Ramadan under lockdown: Which Middle East countries are loosening coronavirus measures?
This year, millions of Muslims across the Middle East are facing a Ramadan like never before, as communal and cultural events are disrupted by the fight against the coronavirus pandemic.
While lockdowns and social distancing measures are expected to last until Eid (late May) in many countries, Middle East Eye takes a look at how some governments in the region are loosening restrictions during the Muslim holy month.
Bahrain's state news agency reported on Wednesday that the kingdom would be extending coronavirus measures for an two additional weeks from 23 April (the beginning of Ramadan) until 7 May.
These measures include closing all cinemas, sports centres, gyms and salons, and restricting restaurants operations to food delivery and takeaway only.
The country has said while it will host Taraweeh (communal night prayers) at the al-Fateh Grand Mosque, they will only involve the imam and five people.
Egypt is set to reduce a nightly curfew, put in place to combat coronavirus, by an hour for Ramadan.
Prime Minister Mostafa Madbouly told a televised news conference on Thursday that the curfew would start at 9pm instead of the previous 8pm, and run until 6am.
Although communal activities and mass prayers have been banned, Madbouly said some restrictions would be eased, such as allowing shops and restaurants to deliver food.
The West Bank and Gaza are observing different lockdown rules as Ramadan approaches.
Hamas-run Gaza has no official reports of coronavirus infections and therefore no lockdown measures are currently in place.
Although in the West Bank the Palestinian Authority has declared a state of emergency, a full lockdown has been eased to allow some businesses to resume partial operations.
Schools, wedding halls, restaurants and mosques remain closed.
In Jerusalem, the al-Aqsa mosque will be closed for Ramadan for what its managers say will be the first time since the birth of Islam.
"Such a decision was the first in 1,400 years; it is tough, and it pains our hearts," Sheikh Omar Al-Kiswani, director of Al-Aqsa Mosque, told Reuters.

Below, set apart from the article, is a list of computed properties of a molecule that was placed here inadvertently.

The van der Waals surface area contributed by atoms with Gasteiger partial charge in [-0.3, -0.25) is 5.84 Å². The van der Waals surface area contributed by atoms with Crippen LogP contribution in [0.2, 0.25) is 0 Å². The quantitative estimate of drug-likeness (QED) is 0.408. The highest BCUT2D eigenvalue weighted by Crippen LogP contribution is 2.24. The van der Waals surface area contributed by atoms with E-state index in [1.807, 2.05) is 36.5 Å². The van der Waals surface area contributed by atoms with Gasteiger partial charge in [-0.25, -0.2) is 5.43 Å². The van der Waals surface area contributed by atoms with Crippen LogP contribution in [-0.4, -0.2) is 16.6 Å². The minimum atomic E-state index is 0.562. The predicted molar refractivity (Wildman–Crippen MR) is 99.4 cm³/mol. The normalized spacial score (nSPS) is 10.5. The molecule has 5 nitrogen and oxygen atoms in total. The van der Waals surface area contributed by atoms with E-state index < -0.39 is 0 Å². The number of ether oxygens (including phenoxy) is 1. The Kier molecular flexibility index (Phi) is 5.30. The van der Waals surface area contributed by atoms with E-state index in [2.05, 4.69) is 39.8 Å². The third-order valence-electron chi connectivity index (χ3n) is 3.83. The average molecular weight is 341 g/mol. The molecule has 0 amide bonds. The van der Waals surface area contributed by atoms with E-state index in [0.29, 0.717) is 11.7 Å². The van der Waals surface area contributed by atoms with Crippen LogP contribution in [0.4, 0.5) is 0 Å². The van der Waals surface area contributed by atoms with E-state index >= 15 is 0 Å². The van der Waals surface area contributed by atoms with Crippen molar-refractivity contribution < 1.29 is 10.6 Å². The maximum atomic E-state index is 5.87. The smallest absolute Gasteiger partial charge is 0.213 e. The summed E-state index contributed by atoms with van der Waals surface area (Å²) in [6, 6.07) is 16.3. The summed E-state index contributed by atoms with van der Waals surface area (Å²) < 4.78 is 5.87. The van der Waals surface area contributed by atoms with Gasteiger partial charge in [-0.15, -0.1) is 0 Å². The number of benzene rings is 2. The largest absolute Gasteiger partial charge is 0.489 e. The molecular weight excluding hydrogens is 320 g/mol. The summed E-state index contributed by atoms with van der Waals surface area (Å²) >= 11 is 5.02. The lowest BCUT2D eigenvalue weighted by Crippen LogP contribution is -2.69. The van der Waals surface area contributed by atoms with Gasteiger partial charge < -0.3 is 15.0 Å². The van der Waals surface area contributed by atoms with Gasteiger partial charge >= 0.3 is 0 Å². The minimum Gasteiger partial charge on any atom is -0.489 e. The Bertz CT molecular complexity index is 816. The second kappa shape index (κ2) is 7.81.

Saudi Arabia plans to ease curfew hours it imposed on several cities during the month of Ramadan, to allow people more time to shop for essential needs within the boundaries of their neighbourhoods, the state news agency SPA reported on Tuesday.
Currently, people living in areas under 24-hour curfew can go out for health care and to supermarkets from 6am to 3pm.
During Ramadan, these hours will be from 9am until 5pm, SPA said.
Turkey has announced a four day lockdown between April 23 and April 27, covering Turkey's 30 largest provinces.
Markets and grocery stores will operate from 8am to 11pm on 21 and 22 April and then from 9am to 2pm on 23 and 24 April for the beginning of Ramadan.
The country has also taken steps to repatriate its citizens from abroad ahead of the holy month.
President Recep Tayyip Erdogan and the Foreign Ministry have said they will bring back almost 25,000 citizens from 59 countries before the start of Ramadan.
On Thursday, 349 Turkish nationals were brought back from Canada, and another 249 from Oman, all of whom were put into quarantine upon arrival.
The UAE is looking into reducing some of its coronavirus restrictions during Ramadan.
The country on Thursday said it had shortened a nationwide coronavirus curfew by two hours, to run from 10pm to 6am daily during Ramadan, according to the state news agency WAM.
The previous curfew had run from 8pm to 6am daily. It was not clear whether the new announcement includes Dubai, which has been under 24 hour lockdown.
Officials in Dubai have said they were considering reopening malls "with necessary measures and precautions", according to local reports.
Dubai is also reportedly to allow limited social gatherings of up to 10 people during Ramadan, as long as they following social distancing rules.